With such a large amount of V8s on the auction block in this auction, this week we look at two cars bucking the trend by doing away with pistons altogether. And these aren’t just any rotary Mazdas, either.
Mazda’s dedication to the rotary engine is admirable. A plethora of manufacturers from Alfa Romeo to Rolls Royce and many in between flirted with the Wankel engine but only Mazda and NSU, the company that owned the design, gave it a proper crack. NSU introduced the RO80 which was a bit of a disaster that tainted the rotary design for good. But Mazda persevered and used the rotary engine in their sports car range right up until the death of the RX8 in 2012.
Despite the oddball nature of Mazda’s rotary engined cars they have a significant following and prices for everything pre-RX8 have either gone stratospheric or are heading there. Two that are still relatively attainable are the RX7 and the RX8.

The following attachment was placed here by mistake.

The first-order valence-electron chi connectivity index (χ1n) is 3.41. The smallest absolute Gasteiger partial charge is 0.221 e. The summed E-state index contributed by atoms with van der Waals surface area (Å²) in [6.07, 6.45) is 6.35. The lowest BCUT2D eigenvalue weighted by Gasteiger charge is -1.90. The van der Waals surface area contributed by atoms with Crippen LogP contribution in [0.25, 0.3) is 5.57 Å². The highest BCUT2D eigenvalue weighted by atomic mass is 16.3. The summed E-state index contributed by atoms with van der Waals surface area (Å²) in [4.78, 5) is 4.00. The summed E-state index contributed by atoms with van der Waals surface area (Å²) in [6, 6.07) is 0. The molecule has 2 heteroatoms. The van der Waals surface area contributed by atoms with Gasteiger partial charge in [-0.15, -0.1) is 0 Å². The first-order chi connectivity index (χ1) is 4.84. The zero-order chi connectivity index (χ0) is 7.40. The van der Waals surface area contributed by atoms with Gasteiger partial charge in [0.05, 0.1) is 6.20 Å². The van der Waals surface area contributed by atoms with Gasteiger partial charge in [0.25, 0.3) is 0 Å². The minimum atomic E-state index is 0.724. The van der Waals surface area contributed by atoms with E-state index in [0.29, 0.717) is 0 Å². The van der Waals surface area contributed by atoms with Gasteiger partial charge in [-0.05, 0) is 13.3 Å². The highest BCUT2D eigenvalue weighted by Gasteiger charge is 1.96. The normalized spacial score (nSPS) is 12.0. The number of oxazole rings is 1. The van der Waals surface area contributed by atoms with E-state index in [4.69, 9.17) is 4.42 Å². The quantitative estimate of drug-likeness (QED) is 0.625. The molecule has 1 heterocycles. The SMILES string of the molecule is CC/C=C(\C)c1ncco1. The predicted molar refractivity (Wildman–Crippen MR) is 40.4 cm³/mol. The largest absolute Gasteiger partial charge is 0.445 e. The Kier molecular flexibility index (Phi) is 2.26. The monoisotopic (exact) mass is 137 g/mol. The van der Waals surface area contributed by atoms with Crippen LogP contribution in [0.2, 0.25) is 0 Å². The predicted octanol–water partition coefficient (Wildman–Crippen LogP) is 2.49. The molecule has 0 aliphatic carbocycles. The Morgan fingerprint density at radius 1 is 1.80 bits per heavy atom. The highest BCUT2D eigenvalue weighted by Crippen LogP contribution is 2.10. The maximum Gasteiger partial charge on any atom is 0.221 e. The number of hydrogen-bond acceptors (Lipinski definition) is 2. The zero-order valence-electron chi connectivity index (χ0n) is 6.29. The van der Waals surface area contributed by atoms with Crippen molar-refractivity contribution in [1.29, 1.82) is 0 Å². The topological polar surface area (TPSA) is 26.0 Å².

The series 1 and 2 RX7s are now a very desirable classic but still significantly cheaper than the earlier RX2 and RX3. And in a way the RX7 looks like more of a sports car than the earlier models that were based on family sedans. This car is a series 2 that was sold new in NZ and has covered a commendable 308,000kms. For an engine that is often maligned by premature failure this is quite a feat. It even has its original exhaust and is completely standard and in superb condition. It’s auction estimate of $28,000-$35,000 seems very realistic.
The RX8 is the only RX that hasn’t reached collector status and standard models can still be picked up for pocket change (although often requiring a very expensive engine rebuild). But this one isn’t a standard model. No, this is the Spirit R, a limited edition, high powered hot rod that was a farewell to the model and possibly the RX name. This car was sold new in NZ and is one of just 2000 built and has the more desirable 6 speed manual transmission. This could be one of those cars that every rotary collector wants in a few years. Wouldn’t it be great if you owned it?
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